SVG Rolls In Xfinity Series’ Chicago Street Race

van Gisbergen

Shane van Gisbergen celebrates with a burnout after winning Saturday at the Chicago Street Course. (HHP/Chris Owens photo)

CHICAGO – Shane van Gisbergen retained his undefeated record on the streets of Chicago with a masterful NASCAR Xfinity Series victory in Saturday’s The Loop 110.

The 35-year-old New Zealand native battled early with NASCAR Cup Series champion Kyle Larson, was shuffled back into traffic via pit strategy, then ultimately drove his way from 20th to the victory in the second half.

Van Gisbergen’s winning move came following a restart with three laps left, when he advanced forward from third and got past fellow Sunoco rookie-of-the-year contender Jesse Love entering turn six.

From there, van Gisbergen drove away by 1.287 seconds over Ty Gibbs, capturing his second NASCAR trophy in two races at the 2.2-mile Chicago Street Course.

“What a great race. It was pretty wild there at the end,” said van Gisbergen, who won last year’s Chicago Cup Series race in his premier series debut and starts fifth for his return visit Sunday, after his third Xfinity Series triumph of the year.

“I can’t thank my Kaulig Racing guys enough; the WeatherTech Camaro was amazing all race,” he continued. “It was a great race at the start with Kyle [Larson]. He was really good on the restarts, but we made our car better on the second set of tires to get going back forward. That was so much fun at the end, though, passing all those guys. That was great racing with everyone and cool to get the job done.”

With Saturday’s triumph, van Gisbergen joins an exclusive list of drivers to have won three road course races in a row in the Xfinity Series. NASCAR Hall of Famer Terry Labonte did so from 1994-’96 and A.J. Allmendinger followed suit from 2021-’22.

The Kiwi also took the series lead for victories this year and moved into the No. 1 seed on the playoff leaderboard with eight races remaining in the regular season.

Asked if he now “owns the city of Chicago,” however, van Gisbergen’s humility shone through.

“Of course not, but it is a privilege to race here,” he tipped. “What NASCAR has done here is amazing.”

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As mentioned, van Gisbergen and Larson put on a scintillating show early, trading the top spot four times during the opening 15-lap stage alone. After van Gisbergen took the first stage honors, Larson took control on the next restart before a turn-six crash by A.J. Allmendinger on lap 23 shuffled the strategy.

It was at that point that van Gisbergen and Larson pitted for their lone round of service during the race, handing the front row to Xfinity Series regulars Sammy Smith and Austin Hill midway through stage two.

Hill went on to win the second stage, after Larson and van Gisbergen had to begin their rallies through traffic from 17th and 20th, respectively.

The final stage began with the top seven having pitted at lap 17, and van Gisbergen, Larson, and Mosack filling out the top 10. Nineteen-year-old Jesse Love beat his teammate Hill to turn one to take the lead on the lap-35 restart, gaining control as van Gisbergen began his final charge to the front.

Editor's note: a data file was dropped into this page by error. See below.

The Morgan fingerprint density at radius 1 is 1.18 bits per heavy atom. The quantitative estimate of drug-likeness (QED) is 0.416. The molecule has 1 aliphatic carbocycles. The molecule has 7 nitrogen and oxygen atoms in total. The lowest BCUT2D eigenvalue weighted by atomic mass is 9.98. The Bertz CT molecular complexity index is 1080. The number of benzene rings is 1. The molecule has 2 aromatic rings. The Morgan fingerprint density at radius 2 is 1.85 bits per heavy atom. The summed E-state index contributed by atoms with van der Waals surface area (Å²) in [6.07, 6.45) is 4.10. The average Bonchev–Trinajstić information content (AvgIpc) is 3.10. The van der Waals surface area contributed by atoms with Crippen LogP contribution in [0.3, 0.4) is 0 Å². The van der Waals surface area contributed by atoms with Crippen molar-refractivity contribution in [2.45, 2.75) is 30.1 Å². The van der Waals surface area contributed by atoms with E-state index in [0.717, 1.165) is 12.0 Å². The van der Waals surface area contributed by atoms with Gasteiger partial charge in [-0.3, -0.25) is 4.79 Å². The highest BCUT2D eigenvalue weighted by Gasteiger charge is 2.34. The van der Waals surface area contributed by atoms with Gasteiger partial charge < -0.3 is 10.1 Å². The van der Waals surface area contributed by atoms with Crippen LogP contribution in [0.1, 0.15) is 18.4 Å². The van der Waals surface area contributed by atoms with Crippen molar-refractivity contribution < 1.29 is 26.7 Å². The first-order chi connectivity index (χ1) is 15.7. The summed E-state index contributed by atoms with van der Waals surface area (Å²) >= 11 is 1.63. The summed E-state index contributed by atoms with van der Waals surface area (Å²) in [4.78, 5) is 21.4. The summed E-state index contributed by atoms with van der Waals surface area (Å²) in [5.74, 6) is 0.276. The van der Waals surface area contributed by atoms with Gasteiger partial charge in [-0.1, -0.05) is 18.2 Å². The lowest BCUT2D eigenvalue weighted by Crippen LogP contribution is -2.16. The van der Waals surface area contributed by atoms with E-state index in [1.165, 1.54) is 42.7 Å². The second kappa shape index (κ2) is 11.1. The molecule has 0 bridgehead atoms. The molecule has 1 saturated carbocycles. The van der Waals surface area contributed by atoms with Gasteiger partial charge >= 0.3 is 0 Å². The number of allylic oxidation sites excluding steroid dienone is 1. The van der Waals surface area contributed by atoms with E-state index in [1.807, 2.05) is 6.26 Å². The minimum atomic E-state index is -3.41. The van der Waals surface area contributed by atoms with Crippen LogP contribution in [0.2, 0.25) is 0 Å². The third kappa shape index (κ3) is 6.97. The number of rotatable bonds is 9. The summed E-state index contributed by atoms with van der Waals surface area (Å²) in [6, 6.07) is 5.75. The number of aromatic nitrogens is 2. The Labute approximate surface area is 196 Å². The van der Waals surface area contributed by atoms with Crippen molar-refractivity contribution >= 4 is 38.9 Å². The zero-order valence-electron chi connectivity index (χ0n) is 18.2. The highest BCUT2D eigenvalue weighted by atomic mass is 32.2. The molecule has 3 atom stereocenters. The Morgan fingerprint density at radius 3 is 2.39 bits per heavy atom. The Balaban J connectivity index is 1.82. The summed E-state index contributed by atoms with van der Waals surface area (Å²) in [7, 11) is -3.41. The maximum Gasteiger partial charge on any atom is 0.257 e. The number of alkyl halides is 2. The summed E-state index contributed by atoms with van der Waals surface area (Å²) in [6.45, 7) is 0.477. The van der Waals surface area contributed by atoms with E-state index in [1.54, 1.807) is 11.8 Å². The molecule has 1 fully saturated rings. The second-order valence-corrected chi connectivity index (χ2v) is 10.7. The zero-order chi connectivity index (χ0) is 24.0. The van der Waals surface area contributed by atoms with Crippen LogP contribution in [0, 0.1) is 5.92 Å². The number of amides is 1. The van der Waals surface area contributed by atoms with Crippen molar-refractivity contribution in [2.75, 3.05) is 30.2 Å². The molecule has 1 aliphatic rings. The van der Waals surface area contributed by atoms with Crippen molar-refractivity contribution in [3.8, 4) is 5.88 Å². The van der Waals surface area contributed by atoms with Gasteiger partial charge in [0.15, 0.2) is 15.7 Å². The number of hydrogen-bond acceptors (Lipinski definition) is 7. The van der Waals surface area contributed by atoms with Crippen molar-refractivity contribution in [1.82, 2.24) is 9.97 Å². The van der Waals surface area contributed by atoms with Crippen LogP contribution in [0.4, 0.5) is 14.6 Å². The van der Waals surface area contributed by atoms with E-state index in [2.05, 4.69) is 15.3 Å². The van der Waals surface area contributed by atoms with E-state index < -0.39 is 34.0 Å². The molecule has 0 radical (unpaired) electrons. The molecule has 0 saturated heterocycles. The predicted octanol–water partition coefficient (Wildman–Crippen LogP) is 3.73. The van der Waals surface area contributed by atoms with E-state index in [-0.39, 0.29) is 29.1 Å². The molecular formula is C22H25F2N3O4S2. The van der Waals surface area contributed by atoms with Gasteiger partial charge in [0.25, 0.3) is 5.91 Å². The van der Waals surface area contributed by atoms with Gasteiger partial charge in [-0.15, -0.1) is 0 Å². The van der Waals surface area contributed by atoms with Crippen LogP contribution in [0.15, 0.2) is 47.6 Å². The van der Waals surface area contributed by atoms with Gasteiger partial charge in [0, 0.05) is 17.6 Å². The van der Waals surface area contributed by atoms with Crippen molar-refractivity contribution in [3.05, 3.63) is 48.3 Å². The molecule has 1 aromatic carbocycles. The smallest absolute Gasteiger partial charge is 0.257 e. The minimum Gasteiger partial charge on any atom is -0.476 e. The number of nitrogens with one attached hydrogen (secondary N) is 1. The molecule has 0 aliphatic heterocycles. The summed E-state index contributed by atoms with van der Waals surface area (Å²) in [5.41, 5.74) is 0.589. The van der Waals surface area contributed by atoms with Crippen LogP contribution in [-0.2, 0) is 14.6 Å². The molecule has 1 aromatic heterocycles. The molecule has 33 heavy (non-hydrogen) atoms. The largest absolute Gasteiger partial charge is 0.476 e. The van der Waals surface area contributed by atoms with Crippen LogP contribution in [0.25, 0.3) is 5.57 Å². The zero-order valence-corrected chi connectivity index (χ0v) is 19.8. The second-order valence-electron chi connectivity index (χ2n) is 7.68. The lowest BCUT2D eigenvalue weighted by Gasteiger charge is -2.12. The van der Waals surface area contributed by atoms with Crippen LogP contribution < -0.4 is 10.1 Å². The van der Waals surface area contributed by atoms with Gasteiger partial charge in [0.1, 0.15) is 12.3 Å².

Amid the chaos of three caution flags, Love led for 14 consecutive laps – tying the total van Gisbergen spent out front – but didn’t have enough to hold the eventual race winner back at the end.

Following Leland Honeyman Jr.’s crash in turn one, the final green flag waved with three to go. That was when van Gisbergen dispatched Gibbs quickly, before lying patiently in wait until turn six, when he deftly maneuvered past Love on the inside lane to grab the lead for good.

Gibbs got past Love for the runner-up spot but had nothing for the race’s dominant driver at the end, after losing too much track position early on due to an issue on pit road.

“We had a bad pit stop [at lap 17] and got behind. We had a (tire) gun blow out, so it was nobody’s fault – just part of it. We just got behind,” explained Gibbs afterward. “I had to use, I feel like, a good bit of my stuff to get back all the way to the front. Then I was just too loose – we were kind of loose the whole time.

“It was just hard there at the end. [Restarting on driver’s left] is really hard because it’s super dirty up there, so you’re just up in the fuzz the whole time off of (turn) 12,” he added. “I don’t know what I could’ve done differently there. Just needed to be a little bit better.”

Larson got back to third at the finish, followed by Parker Kligerman, who turned in a season-best finish of fourth for Big Machine Racing after starting from the rear of the field.

Love closed the top five, with Connor Mosack, Hill, two-time Cup Series champion Joey Logano, Justin Allgaier, and Austin Green crossing sixth through 10th.

After running inside the top five during the final restart, Sheldon Creed was left with a disappointing 26th-place finish due to contact with Kligerman off of turn 11 coming to two laps to go.

Seven cautions slowed Saturday’s race for a total of 16 laps, with the most notable of those occurring for a seven-car crash in turn 11 on lap 36 that eliminated Andre Castro, Parker Retzlaff, Josh Bilicki, and Sage Karam.

The 50-lap race was run in one hour, 59 minutes, and 11 seconds at an average speed of 56.527 mph.

The next stop for the NASCAR Xfinity Series is July 13 at Pennsylvania’s Pocono Raceway, with the running of the Explore the Pocono Mountains 225 at the 2.5-mile, triangular racetrack.

Broadcast coverage is slated for 3 p.m. ET, live on USA, the Motor Racing Network, and SiriusXM NASCAR Radio, channel 90.

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About Jacob Seelman

Jacob Seelman is Motorsports Hotspot’s News Editor and Race Face Digital’s Director of Content, as well as a veteran of more than a decade in the racing industry as a professional, though he’s spent his entire life in the garage and pit area.